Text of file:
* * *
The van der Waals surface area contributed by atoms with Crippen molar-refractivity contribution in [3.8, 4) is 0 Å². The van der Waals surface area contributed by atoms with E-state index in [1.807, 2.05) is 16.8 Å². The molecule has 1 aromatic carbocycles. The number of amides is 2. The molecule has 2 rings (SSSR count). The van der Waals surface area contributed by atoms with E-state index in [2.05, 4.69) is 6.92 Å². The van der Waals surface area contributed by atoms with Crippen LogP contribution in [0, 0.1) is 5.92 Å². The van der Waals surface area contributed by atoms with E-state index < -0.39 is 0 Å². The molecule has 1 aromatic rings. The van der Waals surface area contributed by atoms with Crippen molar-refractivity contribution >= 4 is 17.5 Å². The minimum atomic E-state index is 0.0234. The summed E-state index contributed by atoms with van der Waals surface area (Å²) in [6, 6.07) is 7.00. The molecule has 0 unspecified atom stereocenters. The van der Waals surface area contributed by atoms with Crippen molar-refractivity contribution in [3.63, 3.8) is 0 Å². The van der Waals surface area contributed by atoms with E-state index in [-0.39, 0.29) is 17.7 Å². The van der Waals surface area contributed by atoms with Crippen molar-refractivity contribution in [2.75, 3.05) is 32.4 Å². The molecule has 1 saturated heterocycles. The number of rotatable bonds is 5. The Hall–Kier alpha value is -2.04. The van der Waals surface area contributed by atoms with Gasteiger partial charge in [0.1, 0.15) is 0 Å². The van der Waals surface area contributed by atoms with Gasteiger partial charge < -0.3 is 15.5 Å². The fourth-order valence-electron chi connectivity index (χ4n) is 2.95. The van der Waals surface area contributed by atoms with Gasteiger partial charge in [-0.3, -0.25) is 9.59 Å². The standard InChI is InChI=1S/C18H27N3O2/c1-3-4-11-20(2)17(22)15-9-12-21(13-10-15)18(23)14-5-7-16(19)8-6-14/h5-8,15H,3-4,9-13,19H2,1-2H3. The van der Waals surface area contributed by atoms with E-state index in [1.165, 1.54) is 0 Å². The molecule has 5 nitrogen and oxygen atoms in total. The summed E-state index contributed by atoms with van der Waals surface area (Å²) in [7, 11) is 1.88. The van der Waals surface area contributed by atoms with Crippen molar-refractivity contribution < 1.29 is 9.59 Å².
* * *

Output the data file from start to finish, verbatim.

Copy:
The van der Waals surface area contributed by atoms with Crippen molar-refractivity contribution in [3.8, 4) is 0 Å². The van der Waals surface area contributed by atoms with E-state index in [1.807, 2.05) is 16.8 Å². The molecule has 1 aromatic carbocycles. The number of amides is 2. The molecule has 2 rings (SSSR count). The van der Waals surface area contributed by atoms with E-state index in [2.05, 4.69) is 6.92 Å². The van der Waals surface area contributed by atoms with Crippen LogP contribution in [0, 0.1) is 5.92 Å². The van der Waals surface area contributed by atoms with E-state index < -0.39 is 0 Å². The molecule has 1 aromatic rings. The van der Waals surface area contributed by atoms with Crippen molar-refractivity contribution >= 4 is 17.5 Å². The minimum atomic E-state index is 0.0234. The summed E-state index contributed by atoms with van der Waals surface area (Å²) in [6, 6.07) is 7.00. The molecule has 0 unspecified atom stereocenters. The van der Waals surface area contributed by atoms with Crippen molar-refractivity contribution in [3.63, 3.8) is 0 Å². The van der Waals surface area contributed by atoms with E-state index in [-0.39, 0.29) is 17.7 Å². The van der Waals surface area contributed by atoms with Crippen molar-refractivity contribution in [2.75, 3.05) is 32.4 Å². The molecule has 1 saturated heterocycles. The number of rotatable bonds is 5. The Hall–Kier alpha value is -2.04. The van der Waals surface area contributed by atoms with Gasteiger partial charge in [0.1, 0.15) is 0 Å². The van der Waals surface area contributed by atoms with Gasteiger partial charge < -0.3 is 15.5 Å². The fourth-order valence-electron chi connectivity index (χ4n) is 2.95. The van der Waals surface area contributed by atoms with Gasteiger partial charge in [-0.3, -0.25) is 9.59 Å². The standard InChI is InChI=1S/C18H27N3O2/c1-3-4-11-20(2)17(22)15-9-12-21(13-10-15)18(23)14-5-7-16(19)8-6-14/h5-8,15H,3-4,9-13,19H2,1-2H3. The van der Waals surface area contributed by atoms with E-state index in [1.165, 1.54) is 0 Å². The molecule has 5 nitrogen and oxygen atoms in total. The summed E-state index contributed by atoms with van der Waals surface area (Å²) in [7, 11) is 1.88. The van der Waals surface area contributed by atoms with Crippen molar-refractivity contribution < 1.29 is 9.59 Å².